The UK warned Russia that any "incursion into Ukraine that would carry a severe cost" after G7 foreign ministers met in Liverpool this past weekend.
"What we've seen this weekend is very much a united voice from the G7 nations who represent 50 percent of global GDP being very clear that there will be massive consequences for Russia in the case of an incursion into Ukraine that would carry a severe cost," said British foreign secretary Liz Truss.
"We want Russia to stop its aggression with respect to Ukraine and we are very clear that there would be severe consequences if that incursion took place. This is about deterring Russia from taking that action," she added.
Foreign ministers from the UK, US, Canada, France, Germany, Italy and Japan met over the weekend to discuss a host of topics including Russia and Iran.
Ahead of the meeting, Truss said G7 nations needed to stand up to "aggressors who are seeking to limit the bounds of freedom and democracy.”
Many Western countries have said they will inflict economic sanctions if Russia invades Ukraine, expressing concern about a buildup of troops on the Ukrainian border.
Moscow denies planning to attack Ukraine and accuses Kyiv of its own allegedly aggressive designs.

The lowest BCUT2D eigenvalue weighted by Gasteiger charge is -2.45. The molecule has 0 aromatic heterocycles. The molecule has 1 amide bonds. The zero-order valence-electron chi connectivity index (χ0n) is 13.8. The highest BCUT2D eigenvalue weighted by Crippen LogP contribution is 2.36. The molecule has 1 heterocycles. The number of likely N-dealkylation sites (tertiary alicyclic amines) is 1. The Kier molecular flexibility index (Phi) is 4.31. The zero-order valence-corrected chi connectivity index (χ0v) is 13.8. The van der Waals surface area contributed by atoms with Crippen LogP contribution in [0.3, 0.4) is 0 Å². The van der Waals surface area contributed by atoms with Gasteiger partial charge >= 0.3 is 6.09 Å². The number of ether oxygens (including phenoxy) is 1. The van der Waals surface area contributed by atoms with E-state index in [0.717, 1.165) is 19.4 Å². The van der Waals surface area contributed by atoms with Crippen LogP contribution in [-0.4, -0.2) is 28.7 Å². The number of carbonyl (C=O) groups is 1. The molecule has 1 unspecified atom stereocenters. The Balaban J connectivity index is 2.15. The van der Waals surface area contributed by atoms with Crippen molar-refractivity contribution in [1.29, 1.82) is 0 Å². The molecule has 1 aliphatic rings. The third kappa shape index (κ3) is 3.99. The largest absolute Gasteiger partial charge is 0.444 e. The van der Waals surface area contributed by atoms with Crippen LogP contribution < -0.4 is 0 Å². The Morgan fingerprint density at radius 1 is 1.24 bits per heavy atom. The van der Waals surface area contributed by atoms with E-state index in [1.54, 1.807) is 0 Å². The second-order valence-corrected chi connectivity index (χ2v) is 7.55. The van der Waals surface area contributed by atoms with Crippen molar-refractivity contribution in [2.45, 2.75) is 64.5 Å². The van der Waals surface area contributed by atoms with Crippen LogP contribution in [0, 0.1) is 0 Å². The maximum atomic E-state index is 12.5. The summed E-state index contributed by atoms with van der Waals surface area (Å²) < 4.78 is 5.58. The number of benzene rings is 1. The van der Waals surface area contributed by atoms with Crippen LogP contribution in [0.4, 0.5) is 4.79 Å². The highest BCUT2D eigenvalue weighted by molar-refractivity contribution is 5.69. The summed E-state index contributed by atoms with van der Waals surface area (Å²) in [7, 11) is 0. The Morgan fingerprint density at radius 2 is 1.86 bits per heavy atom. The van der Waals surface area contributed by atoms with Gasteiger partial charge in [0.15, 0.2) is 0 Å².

The US State Department announced that top diplomat Karen Donfried will visit Kyiv and Moscow "to reinforce the United States’ commitment to Ukraine’s sovereignty, independence and territorial integrity".
Afterwards, Donfried will go to Brussels to talk with NATO and European Union allies.
The meeting was the first for Germany's new foreign minister Annalena Baerbock after the country's new government took office this past week.
Meanwhile, negotiations are continuing in Vienna in an attempt to bring parties back in line with the Iran nuclear deal.
"On the subject of Iran, there is still time for Iran to come and agree this deal. It is the last chance as I have said, but there is still a chance for them to come and do that. I would urge Iran to come back to the table with a serious offer," Truss said after the G7 meeting.
Climate change, tensions in the western Balkans, Afghanistan and North Korea were also on the agenda for a meeting that will include both foreign and development ministers from the G7 countries.
Britain is keen to work more closely with Asian nations as part of an “Indo-Pacific tilt” following the UK’s departure from the European Union last year -- both to boost U.K. trade and as a counterweight to China’s dominance.
Truss has invited ministers from the Association of Southeast Asian Nations to the Liverpool meeting, though many will be joining remotely because of the coronavirus pandemic.